Abstract: This paper explores the modes of trading of a trading company and their implications on the risks and returns of trades, focusing on Mitsubishi Corporation in the 1920s. Mitsubishi employed two modes of trades, i.e. proprietary trading and consignment trading, and the former trades accounted for 43.8% of the total trades in 1928. From the original account book of Mitsubishi, I compiled a dataset containing the information of sales and margins at the individual transaction-level. It is revealed that there is substantial difference in the distributions of margin rates between proprietary trading and consignment trading. The distribution of margin rates of the proprietary trading has fat tails both on the left and right sides, and the average margin rate is significantly higher than that of consignment trades. As expected, proprietary trading yielded high risk and high return. The findings of this paper suggests further issues to be explored, including the choice of modes of trading by Mitsubishi and the mechanisms that Mitsubishi controlled the risk accompanying transactions by its own account.
    Date: 2016–11
  7. By: Ismael Lemhadri (CMAP - Centre de Mathématiques Appliquées - Ecole Polytechnique - Polytechnique - X - CNRS - Centre National de la Recherche Scientifique)
    Abstract: We revisit the classical problem of market impact through the lens of a new agent-based model. Drawing from the mean-field approach in Statistical Mechanics and Physics, we assume a large number of 'agents' interacting in the order book. By taking the 'continuum' limit we obtain a set of nonlinear differential equations, the core of our dynamical theory of price formation. And we explicitly solve them using Fourier analysis. One could talk as well of a "micro-macro" approach of equilibrium, where the market price is the consequence of each ("microscopic") agent behaving with respect to his preferences and to global ("macroscopic") information. When a large market order (or "metaorder") perturbs the market, our model recovers the square-root law of impact, providing new insights on the price formation process. In addition, we give various limiting cases, examples and possible extensions.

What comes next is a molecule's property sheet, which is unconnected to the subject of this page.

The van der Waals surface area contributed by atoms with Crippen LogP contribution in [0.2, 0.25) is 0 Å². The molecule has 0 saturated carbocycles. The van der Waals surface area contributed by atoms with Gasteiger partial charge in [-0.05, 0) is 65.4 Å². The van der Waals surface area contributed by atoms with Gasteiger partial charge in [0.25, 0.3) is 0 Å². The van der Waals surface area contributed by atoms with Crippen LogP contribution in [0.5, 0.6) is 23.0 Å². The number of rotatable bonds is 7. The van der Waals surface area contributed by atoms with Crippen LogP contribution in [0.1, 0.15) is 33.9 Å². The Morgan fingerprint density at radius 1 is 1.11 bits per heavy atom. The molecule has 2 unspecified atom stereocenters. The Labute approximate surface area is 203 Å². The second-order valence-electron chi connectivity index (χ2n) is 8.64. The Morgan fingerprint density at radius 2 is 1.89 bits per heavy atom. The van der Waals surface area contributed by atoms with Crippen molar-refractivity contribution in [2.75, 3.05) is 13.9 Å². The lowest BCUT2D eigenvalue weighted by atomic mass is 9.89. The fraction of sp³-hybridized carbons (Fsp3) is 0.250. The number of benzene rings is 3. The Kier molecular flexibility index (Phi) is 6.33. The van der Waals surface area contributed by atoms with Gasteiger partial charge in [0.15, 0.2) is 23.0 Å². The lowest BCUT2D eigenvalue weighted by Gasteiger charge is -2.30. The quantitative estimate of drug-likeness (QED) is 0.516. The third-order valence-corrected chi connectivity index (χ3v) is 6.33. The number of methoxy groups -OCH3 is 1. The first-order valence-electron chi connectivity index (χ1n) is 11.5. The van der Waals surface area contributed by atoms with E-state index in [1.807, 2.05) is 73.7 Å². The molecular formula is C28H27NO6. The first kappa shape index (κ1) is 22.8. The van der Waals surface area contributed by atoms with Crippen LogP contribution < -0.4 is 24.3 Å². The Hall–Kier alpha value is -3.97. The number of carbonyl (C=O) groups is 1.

Keywords: mean-eld games,market microstructure,optimal execution strategies,reaction- diusion,agent-based models,latent order book,price formation,market impact
    Date: 2018–02–16
  8. By: Philippe Casgrain; Sebastian Jaimungal
    Abstract: Financial markets are often driven by latent factors which traders cannot observe. Here, we address an algorithmic trading problem with collections of heterogeneous agents who aim to perform statistical arbitrage, where all agents filter the latent states of the world, and their trading actions have permanent and temporary price impact. This leads to a large stochastic game with heterogeneous agents. We solve the stochastic game by investigating its mean-field game (MFG) limit, with sub-populations of heterogenous agents, and, using a convex analysis approach, we show that the solution is characterized by a vector-valued forward-backward stochastic differential equation (FBSDE). We demonstrate that the FBSDE admits a unique solution, obtain it in closed-form, and characterize the optimal behaviour of the agents in the MFG equilibrium. Moreover, we prove the MFG equilibrium provides an $\epsilon$-Nash equilibrium for the finite player game. We conclude by illustrating the behaviour of agents using the optimal MFG strategy through simulated examples.
    Date: 2018–03

This nep-mst issue is ©2018 by Thanos Verousis. It is provided as is without any express or implied warranty. It may be freely redistributed in whole or in part for any purpose. If distributed in part, please include this notice.
General information on the NEP project can be found at For comments please write to the director of NEP, Marco Novarese at <>. Put “NEP” in the subject, otherwise your mail may be rejected.
NEP’s infrastructure is sponsored by the School of Economics and Finance of Massey University in New Zealand.